The increased risk associated with humidifier use, also observed in previous epidemiologic studies of children, 17,37 could have been caused by an increase in house dust mite allergen, which is common in humid homes, 38–41 or by conditions which may favor the growth of mold in the home environment or in the humidifier itself. 41 Clinical and limited laboratory studies have established the potential of humidifiers to grow mold 42 and to exacerbate asthma both in the occupational 43 and in the home environment. 44 Humidifiers have also been associated with endotoxin exposure in the home. 13 We considered the possibility that homes may have had humidifiers to treat symptoms of children with other early respiratory manifestations of asthma, but in whom wheezing had not been recognized or reported at baseline. The association with humidifier use persisted in our study after restricting the analysis to children who did not have a history of other respiratory illness (bronchitis or chronic cough that lasted for more than 3 months in the previous year, or frequent congestion in the chest or production of phlegm) at baseline. In addition, the risk associated with a humidifier in the home in children with newly diagnosed asthma in the first year of follow-up (RR = 1.9), who may have been more likely to have already had asthma at baseline, differed little from that in children diagnosed in later years (RR = 1.6). Therefore, it seems unlikely that a humidifier in the home was an indicator of undiagnosed asthma at baseline.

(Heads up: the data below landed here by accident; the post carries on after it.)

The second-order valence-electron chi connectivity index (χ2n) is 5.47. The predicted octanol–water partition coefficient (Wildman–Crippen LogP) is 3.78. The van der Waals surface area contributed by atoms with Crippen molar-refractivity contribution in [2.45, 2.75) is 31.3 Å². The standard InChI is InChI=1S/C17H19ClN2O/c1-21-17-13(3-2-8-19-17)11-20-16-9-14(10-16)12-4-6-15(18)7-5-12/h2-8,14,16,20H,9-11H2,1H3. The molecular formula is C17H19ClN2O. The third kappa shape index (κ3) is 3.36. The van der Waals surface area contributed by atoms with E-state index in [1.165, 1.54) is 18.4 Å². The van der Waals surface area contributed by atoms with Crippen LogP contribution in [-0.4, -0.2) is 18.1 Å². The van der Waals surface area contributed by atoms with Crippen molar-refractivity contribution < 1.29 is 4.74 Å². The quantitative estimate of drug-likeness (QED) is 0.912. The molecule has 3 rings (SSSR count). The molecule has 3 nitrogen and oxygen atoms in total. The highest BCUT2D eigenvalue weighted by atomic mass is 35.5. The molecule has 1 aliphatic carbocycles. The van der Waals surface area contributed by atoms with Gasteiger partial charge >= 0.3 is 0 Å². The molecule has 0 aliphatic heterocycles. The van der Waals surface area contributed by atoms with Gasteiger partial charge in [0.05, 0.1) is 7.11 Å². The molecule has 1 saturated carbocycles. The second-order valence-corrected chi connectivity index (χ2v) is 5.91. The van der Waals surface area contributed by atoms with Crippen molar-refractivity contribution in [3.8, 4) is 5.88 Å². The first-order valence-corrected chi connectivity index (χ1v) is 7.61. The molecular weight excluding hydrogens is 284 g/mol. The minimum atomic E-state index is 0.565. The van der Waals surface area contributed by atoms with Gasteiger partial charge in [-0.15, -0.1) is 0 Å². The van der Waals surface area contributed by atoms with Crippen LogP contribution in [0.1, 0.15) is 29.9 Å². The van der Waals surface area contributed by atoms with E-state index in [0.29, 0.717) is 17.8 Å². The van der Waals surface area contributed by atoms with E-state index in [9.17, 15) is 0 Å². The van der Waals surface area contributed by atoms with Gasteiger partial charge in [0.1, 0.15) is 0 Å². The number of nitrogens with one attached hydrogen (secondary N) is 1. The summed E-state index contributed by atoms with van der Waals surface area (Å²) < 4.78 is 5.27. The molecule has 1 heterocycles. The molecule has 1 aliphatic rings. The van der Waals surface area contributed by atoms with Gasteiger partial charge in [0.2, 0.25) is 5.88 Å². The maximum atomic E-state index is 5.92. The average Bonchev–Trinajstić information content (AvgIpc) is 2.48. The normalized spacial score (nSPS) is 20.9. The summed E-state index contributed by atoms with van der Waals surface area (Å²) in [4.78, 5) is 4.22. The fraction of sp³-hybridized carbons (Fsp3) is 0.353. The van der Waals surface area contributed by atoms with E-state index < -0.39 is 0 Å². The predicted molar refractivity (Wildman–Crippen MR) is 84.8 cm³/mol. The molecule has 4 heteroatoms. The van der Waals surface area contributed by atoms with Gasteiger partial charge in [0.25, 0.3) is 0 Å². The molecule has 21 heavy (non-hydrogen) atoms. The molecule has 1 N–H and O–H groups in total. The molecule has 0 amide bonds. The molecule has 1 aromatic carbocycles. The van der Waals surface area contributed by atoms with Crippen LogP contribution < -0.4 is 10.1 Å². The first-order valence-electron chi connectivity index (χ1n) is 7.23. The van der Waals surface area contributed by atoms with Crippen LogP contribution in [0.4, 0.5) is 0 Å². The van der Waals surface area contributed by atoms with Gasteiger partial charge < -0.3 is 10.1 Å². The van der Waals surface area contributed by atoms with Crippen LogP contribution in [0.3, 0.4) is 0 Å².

Although this study is prospective, the temporal relation of observed associations between risk factors and asthma among children with a history of wheezing at study entry may not be clear. Associations with asthma observed in this group may have resulted from families with more symptomatic children at baseline having intervened to reduce exposures which they believed exacerbated wheeze. For example, these families may have substituted unusual pets, such as gerbils, hamsters, or birds, for dogs. The evidence for effect modification by wheeze is not altogether convincing, because the estimated effects of indoor risk factors had wide and overlapping confidence intervals among wheezy and never wheezy children; nonetheless, these results suggest that prospective studies of the primary causes of asthma should examine children with and without wheeze at study entry separately.
The incidence of newly reported asthma at 2.4% per year is substantial. It may be compared with the cumulative incidence of 12.0% observed among a slightly younger cohort of children followed between ages 6 and 11 in Tucson, Arizona. 8 In a 25-year follow-up, self-reported asthma during the previous 12 months was reported by 10.8% of adults who had no history of asthma or wheezy illness at age 7. 6 However, in other studies of adolescents considerably lower incidence of asthma has been found. 2,45,46 As different methods have been used for ascertainment of asthma in these various studies, it is difficult to determine whether reported differences reflect the true variation in asthma incidence in the various populations.